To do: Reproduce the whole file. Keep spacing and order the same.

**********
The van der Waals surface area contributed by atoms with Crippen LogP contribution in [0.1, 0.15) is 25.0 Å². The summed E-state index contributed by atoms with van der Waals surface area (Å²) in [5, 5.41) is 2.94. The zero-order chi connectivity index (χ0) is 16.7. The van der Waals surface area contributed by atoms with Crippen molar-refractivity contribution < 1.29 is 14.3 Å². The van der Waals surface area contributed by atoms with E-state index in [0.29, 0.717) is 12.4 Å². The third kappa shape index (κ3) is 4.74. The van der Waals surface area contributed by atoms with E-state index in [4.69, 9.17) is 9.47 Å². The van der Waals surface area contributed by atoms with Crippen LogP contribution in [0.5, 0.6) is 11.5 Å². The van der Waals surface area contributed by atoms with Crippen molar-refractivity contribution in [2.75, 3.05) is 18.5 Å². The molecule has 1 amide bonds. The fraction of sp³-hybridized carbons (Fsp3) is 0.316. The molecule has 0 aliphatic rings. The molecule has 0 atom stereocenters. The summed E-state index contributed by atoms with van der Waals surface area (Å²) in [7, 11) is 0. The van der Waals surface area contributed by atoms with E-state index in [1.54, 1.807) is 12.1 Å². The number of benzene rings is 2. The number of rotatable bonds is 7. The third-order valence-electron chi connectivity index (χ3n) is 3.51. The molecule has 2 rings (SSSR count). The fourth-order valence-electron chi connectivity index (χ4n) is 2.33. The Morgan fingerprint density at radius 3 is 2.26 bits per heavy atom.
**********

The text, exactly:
The van der Waals surface area contributed by atoms with Crippen LogP contribution in [0.1, 0.15) is 25.0 Å². The summed E-state index contributed by atoms with van der Waals surface area (Å²) in [5, 5.41) is 2.94. The zero-order chi connectivity index (χ0) is 16.7. The van der Waals surface area contributed by atoms with Crippen molar-refractivity contribution < 1.29 is 14.3 Å². The van der Waals surface area contributed by atoms with E-state index in [0.29, 0.717) is 12.4 Å². The third kappa shape index (κ3) is 4.74. The van der Waals surface area contributed by atoms with E-state index in [4.69, 9.17) is 9.47 Å². The van der Waals surface area contributed by atoms with Crippen LogP contribution in [0.5, 0.6) is 11.5 Å². The van der Waals surface area contributed by atoms with Crippen molar-refractivity contribution in [2.75, 3.05) is 18.5 Å². The molecule has 1 amide bonds. The fraction of sp³-hybridized carbons (Fsp3) is 0.316. The molecule has 0 aliphatic rings. The molecule has 0 atom stereocenters. The summed E-state index contributed by atoms with van der Waals surface area (Å²) in [7, 11) is 0. The van der Waals surface area contributed by atoms with E-state index in [1.54, 1.807) is 12.1 Å². The number of benzene rings is 2. The number of rotatable bonds is 7. The third-order valence-electron chi connectivity index (χ3n) is 3.51. The molecule has 2 rings (SSSR count). The fourth-order valence-electron chi connectivity index (χ4n) is 2.33. The Morgan fingerprint density at radius 3 is 2.26 bits per heavy atom.